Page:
The Zergotech Freedom Ergonomic Keyboard is health altering technology — by Patrick Hentschel
By Patrick Hentschel.
(*This review is posted by Zergotech, with permission and on behalf of Patrick Hentschel — Senior Director of Global Accounts at Feedonomics, tech start-up based in Woodland Hills, CA)
Infrequently do I rave about health altering technology… Frankly, I’m usually quite skeptical of all things “ergo” given my years of experience trying one tool only to cycle it out for another after limited impact. Zergotech’s ‘Freedom’ keyboard is far and away the exception.
I’m a senior sales executive at a rapidly growing start-up based in Los Angeles, California. Though I’m uncomfortable to admit it, I probably spend upward of 8 hours a day during the week seated in front of a computer screen. I can type at a mean 120 WPM, and with this speed has come a price — for the last 1–2 years I’ve struggled with increasingly chronic hand pain that no keyboard (I’ve tried Logitech, Anker) has been able to ease. Slowing down my typing speed didn’t help, and each day was more disheartening than the last with respect to this soreness in my hands & fingers.
Finally I launched into a search with renewed vigor, committed to finding some cutting-edge solution to this malady that I reasoned must be affecting millions of others in my position. I will say that it took some digging… Because Zergo is an early-stage start-up, their marketing presence is not yet fully established, which makes it all the more impressive that they’ve received the distinctive accolades they have at this early stage in their development. The price point was of course steep, but I weighed that against the hours and hours of low-grade pain, lost productivity and prospective health care costs should I defer changing my work patterns.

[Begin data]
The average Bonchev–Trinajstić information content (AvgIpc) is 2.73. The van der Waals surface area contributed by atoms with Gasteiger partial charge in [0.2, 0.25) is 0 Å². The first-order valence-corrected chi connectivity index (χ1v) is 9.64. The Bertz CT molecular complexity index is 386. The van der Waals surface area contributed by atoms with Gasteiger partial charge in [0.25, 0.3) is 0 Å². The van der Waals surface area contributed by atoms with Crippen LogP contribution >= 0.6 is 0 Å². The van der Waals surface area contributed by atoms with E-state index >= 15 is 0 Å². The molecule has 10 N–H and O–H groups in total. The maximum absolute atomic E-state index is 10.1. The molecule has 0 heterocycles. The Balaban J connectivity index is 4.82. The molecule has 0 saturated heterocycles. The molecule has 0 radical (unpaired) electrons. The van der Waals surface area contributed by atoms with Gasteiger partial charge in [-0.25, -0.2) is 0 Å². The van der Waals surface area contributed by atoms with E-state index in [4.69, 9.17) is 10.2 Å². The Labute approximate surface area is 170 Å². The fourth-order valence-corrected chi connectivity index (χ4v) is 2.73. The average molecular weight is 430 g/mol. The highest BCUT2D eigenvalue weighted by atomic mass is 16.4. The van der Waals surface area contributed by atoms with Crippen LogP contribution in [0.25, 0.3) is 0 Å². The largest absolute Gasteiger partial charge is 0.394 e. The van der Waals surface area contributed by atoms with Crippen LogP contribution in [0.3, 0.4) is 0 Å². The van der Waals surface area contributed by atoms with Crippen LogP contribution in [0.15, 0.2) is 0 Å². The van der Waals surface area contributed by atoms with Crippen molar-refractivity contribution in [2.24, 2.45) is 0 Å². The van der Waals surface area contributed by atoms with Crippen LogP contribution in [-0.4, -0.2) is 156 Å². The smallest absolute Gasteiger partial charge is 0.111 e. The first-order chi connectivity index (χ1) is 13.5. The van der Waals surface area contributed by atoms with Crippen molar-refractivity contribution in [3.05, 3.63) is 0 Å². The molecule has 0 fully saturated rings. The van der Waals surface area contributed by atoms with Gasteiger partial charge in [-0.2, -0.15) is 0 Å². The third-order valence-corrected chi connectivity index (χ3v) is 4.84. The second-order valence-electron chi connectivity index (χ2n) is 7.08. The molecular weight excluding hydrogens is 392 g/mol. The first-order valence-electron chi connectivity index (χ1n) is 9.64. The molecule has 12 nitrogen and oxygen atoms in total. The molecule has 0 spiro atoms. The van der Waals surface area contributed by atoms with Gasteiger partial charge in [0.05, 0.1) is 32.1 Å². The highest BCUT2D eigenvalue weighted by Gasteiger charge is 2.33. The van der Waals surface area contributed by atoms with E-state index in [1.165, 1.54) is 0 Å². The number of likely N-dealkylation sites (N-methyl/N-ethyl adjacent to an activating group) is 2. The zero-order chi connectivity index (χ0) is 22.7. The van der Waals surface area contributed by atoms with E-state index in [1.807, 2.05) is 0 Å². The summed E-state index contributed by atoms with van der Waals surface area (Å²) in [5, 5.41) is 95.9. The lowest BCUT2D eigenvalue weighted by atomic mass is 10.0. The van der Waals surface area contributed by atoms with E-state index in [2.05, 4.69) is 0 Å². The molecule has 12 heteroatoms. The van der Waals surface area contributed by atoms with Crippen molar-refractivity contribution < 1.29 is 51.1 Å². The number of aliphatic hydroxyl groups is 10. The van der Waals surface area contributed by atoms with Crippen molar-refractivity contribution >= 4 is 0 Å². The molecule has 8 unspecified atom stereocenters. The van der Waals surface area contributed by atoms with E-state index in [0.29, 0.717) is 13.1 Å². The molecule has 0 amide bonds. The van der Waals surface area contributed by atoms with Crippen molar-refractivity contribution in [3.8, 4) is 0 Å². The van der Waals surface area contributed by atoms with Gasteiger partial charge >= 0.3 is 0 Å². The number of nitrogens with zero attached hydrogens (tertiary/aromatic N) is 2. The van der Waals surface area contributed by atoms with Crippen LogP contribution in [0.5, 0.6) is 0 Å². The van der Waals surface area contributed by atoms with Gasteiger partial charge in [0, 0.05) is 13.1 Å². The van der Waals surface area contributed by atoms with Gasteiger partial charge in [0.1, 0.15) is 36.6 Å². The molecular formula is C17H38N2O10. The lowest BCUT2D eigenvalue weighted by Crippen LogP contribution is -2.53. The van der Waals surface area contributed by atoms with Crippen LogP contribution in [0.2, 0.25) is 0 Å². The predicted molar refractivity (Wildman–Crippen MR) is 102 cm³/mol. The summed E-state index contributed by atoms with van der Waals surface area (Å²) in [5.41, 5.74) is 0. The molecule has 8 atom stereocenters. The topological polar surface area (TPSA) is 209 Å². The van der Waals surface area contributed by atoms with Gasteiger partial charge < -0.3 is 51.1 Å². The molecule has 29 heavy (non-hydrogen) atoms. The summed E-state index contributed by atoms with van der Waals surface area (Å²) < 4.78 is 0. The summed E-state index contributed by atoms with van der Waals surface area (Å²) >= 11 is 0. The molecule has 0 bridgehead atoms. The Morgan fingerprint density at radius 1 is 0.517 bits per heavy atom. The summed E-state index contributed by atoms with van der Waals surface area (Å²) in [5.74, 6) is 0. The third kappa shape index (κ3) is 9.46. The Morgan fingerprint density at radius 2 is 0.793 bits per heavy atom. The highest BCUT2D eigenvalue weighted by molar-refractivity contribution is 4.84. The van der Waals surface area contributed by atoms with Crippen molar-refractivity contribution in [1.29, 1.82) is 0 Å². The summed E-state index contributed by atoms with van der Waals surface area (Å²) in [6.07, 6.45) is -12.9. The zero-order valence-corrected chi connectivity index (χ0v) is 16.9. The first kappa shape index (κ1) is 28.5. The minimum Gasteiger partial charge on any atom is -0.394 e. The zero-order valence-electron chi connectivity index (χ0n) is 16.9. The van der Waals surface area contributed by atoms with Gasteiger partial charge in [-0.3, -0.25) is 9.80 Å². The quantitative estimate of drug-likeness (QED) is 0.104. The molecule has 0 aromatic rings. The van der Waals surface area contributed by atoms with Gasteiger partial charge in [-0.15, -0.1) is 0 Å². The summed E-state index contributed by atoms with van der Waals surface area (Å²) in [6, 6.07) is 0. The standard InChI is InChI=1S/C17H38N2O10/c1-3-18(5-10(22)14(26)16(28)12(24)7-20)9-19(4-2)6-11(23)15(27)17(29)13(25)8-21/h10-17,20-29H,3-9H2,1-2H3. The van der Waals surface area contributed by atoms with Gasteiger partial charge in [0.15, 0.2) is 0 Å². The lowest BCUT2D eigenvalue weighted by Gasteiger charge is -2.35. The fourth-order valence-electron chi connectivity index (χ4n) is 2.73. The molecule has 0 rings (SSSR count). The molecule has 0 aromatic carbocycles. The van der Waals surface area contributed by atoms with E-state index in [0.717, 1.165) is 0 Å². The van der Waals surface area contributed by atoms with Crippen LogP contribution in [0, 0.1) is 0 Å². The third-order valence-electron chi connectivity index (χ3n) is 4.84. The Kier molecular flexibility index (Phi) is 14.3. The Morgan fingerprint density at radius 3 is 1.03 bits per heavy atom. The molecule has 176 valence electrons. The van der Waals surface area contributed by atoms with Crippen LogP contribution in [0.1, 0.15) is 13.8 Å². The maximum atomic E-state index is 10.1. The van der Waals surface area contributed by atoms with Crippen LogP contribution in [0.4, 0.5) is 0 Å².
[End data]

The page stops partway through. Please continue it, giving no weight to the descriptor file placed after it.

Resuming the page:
To skip to the end, my hands, wrists, forearms, and shoulder feel MUCH better having adopted Zergo into my tech toolkit for the last four weeks.
From my experience, there are few key design facets that drive the effect.
1) The moving wrist pads. I prefer the taller ones. This allows your wrist to sit higher relative to your fingers, further reducing the curl in your wrist that lends itself to Carpal Tunnel Syndrome. These things are probably the most innovative part of the keyboard (I’ve seen no other device that employs this design). They work because they allow my hands to freely drift around as they type, removing the needs to stretch my hands & fingers in order to reach certain keys. Moreover, I can keep my wrist resting while typing, rather than having to hover above the keyboard as is oft prescribed — this allows my forearm muscles to relax as they don’t have to sustain the weight of my hands for hours on end.
2) The keyboard splits in half. Who cares you ask? You should. Because the keyboard separates, you do NOT need to work in a fixed position all the time. You can change the way your arms articulate toward the keyboard, minimizing risk of chronic stress on your shoulders and forearms. On top of that, the way the keyboard is angled rather than square, lets me sit in a relaxed normal posture with my elbows spreading out, versus having them tucked into my body. This overall is more comfortable for extended periods of time.